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shifting gender roles within Chinese history:
Connections, differentiations, and articulations of Chinese women within the ideology of Confucianism
The common stereotype of the East Asian female in the West is that of a frail flower: the most popular Westernized conceptions which leap to mind are that of the bound feet of a Chinese woman. However, the reality in early Chinese history was far more complex. As in the West, Chinese women often struggled for parity in East Asia with their male counterparts, but many were able to distinguish themselves despite certain societal constraints placed upon their behavior. Some of the venues in which women were allowed to exhibit their intellectual prowess, particularly upper-class women, were quite wide, even though (just as in the West) there were also equally vehement cultural stereotypes which questioned the mental and moral character of women. Although the dominant ideology of Confucianism defined a relatively circumscribed role for women, women were able to reconfigure that ideology to create pockets of resistance and articulate feminist aspirations, even though the existing legal and cultural structures worked to circumvent such ideals.
This paper will suggest that Chinese women were able to create creative ideological methods of resistance to what could be read as anti-woman rhetoric within Confucian ideology about the family. Thus, the roles of women in China cannot be viewed in terms of linear progress but as the product of ever-shifting historical and ideological influences. Even while women might have conceded that the appropriate attitude of a woman was one of wifely deference, women often used this as an example of the need to educate and honor the future mothers of sons.
An excellent example of apparent deference actually concealing strength can be seen in the writings of Ban Zhao (48-116 CE) entitled Admonitions for Women. Despite this title, Zhao was extremely firm in her insistence that the Confucian ideal of mutual obligations between husband and wife must be honored: it was not the woman alone who must perform acts of devotion. To soften her message, Zhao begins her treatise by taking a stance of extreme humility -- "this lowly one [meaning herself] is ignorant and by nature unclever" (De Bary 412). However, this should be placed in the context of a Confucian ideal which stressed that all persons outside of the shaping influence of society and moral teaching were potentially troublesome and character was something that had to be learned and cultivated and was not innate. Indeed, Zhao states she is relying upon the instructions of good governesses and instructors when she began to "sweep the broom" as befits a young girl in her new husband's household (De Bary 412).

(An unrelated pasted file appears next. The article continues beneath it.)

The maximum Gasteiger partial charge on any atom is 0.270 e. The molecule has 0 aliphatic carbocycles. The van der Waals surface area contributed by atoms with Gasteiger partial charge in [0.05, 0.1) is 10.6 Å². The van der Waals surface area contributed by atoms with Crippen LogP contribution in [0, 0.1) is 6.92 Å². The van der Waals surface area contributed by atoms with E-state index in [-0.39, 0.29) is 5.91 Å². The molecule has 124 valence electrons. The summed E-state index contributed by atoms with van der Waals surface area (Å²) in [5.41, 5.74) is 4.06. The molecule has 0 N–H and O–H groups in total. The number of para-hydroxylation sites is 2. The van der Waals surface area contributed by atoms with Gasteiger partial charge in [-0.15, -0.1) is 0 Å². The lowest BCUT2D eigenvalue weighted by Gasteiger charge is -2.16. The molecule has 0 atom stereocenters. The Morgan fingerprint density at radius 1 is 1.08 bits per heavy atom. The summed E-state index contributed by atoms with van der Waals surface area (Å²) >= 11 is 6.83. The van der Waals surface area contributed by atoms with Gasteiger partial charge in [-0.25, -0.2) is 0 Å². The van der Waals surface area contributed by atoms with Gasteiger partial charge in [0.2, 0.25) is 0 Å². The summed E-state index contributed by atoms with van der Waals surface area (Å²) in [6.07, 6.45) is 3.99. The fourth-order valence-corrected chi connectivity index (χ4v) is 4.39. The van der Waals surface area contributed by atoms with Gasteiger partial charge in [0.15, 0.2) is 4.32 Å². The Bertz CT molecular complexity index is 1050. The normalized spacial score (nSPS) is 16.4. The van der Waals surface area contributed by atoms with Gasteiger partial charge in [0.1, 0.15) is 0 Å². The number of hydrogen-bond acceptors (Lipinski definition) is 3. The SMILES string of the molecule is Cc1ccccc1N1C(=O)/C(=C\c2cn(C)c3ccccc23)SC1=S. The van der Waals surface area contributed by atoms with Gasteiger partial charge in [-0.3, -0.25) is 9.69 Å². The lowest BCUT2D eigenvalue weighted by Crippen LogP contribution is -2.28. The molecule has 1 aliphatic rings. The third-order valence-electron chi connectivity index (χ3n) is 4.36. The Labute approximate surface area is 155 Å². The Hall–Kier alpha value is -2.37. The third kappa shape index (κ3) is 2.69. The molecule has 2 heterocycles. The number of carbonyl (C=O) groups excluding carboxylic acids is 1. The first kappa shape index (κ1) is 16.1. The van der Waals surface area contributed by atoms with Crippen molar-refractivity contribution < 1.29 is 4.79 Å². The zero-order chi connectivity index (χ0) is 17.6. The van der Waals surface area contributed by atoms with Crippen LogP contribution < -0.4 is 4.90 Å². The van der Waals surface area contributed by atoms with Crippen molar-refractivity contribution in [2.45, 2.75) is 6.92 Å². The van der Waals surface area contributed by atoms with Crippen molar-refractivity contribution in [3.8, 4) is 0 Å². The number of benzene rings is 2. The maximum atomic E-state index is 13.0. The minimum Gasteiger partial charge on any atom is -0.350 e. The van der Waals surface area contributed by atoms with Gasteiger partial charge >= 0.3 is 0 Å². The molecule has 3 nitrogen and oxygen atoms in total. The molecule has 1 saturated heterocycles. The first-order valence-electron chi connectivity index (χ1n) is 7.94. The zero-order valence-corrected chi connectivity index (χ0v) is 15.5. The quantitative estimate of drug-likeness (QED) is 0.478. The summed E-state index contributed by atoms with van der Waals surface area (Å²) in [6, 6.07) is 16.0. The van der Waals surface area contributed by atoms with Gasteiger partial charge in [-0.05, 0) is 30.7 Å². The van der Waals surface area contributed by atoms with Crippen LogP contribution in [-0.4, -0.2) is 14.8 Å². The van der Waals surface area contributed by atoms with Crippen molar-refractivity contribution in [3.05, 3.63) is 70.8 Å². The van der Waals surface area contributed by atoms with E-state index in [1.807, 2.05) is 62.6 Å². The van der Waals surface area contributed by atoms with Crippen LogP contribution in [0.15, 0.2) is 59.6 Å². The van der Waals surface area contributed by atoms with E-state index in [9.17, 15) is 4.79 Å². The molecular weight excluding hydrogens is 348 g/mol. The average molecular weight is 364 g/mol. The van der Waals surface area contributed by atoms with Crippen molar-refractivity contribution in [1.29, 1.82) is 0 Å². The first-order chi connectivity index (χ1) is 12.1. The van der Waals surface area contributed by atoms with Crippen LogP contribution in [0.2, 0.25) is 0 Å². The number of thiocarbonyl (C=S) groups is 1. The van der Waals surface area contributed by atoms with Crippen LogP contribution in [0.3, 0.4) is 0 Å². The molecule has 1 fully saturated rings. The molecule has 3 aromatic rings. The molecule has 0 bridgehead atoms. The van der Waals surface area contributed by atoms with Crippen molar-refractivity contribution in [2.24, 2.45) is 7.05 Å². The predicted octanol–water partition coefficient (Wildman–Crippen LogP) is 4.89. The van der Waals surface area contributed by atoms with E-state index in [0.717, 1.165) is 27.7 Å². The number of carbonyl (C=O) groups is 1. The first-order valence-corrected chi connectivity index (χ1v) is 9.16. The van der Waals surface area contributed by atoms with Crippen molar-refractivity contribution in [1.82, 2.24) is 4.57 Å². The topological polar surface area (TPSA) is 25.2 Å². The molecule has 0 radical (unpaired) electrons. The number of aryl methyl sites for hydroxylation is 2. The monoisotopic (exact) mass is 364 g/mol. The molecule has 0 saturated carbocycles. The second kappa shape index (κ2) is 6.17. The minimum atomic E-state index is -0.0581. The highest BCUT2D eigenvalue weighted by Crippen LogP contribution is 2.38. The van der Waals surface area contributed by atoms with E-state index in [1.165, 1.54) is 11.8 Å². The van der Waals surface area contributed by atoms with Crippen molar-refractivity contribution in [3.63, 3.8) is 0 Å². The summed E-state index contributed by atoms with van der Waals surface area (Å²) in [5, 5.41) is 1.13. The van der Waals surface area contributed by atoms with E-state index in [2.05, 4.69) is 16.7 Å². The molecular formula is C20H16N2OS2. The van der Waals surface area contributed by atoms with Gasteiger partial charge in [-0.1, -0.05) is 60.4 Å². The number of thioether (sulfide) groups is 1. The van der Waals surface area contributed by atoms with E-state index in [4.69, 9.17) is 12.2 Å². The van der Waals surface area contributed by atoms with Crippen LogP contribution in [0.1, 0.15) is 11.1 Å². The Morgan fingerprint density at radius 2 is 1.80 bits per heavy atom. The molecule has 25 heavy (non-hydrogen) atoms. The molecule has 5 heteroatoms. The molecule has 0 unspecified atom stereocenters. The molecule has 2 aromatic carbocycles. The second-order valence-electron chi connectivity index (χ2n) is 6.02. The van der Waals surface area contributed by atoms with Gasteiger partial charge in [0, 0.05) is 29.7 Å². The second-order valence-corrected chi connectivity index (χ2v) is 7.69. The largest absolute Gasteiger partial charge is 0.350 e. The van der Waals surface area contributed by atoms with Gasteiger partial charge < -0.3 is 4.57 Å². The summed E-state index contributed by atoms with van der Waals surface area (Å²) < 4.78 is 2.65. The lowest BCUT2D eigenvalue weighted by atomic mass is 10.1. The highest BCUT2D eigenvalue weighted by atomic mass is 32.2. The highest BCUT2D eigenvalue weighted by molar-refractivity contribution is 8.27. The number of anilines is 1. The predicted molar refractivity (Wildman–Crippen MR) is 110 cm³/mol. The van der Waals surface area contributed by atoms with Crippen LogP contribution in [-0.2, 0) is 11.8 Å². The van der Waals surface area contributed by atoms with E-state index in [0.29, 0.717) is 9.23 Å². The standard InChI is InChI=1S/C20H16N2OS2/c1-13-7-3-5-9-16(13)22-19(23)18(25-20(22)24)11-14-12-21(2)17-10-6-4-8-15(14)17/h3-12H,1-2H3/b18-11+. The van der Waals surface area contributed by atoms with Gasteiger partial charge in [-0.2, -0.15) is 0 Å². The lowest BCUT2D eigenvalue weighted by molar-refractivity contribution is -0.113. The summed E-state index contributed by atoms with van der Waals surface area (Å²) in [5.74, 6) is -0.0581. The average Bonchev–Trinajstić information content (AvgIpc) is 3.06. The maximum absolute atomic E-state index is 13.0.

Zhao notes that when a baby girl was born on the third day she would be placed beneath the bed (to show her humility); given a spindle to illustrate her primary task in the world of being a wife and mother; and yet her birth would also be announced to the ancestors, signifying the major role women had in preserving connections of the present world to the ancestral world, a vital component of Confucianism (De Bary 412). Women should place their own needs second to others and modestly yield, Zhao agreed. But she made a bold case for the education of women, stating that "only to teach men and not to teach women -- is this not ignoring the reciprocal relationship between them" (De Bary 413). To be the ideal wife serving her husband in the hierarchy of the universe required education, not mere blind obedience. "The correct relationship between husband and wife is based upon harmony and intimacy and [conjugal] love is grounded in proper union" (De Bary 414).
It is true that Admonitions for Women call a wife the yin (the feminine, yielding principle) to her husband's yang (wolf-like strength and masculinity) but in some ways this could be read as subtly subversive, given that yang cannot exist without the counterbalancing principle of yin, and in a yin-yang sign the complementary forces are perfectly equal, perfectly meshed, and there is always a 'drop' of yin in yang and vice versa for the harmony of the two opposing principles and thus the harmony of the world to be preserved. Although the forces of yin must be balanced with the forces of yang, too much yang can also create a lack of harmony in the universe. These two principles must not be at war with one another, nor must one surmount the other: rather, they must be in a continual state of balance.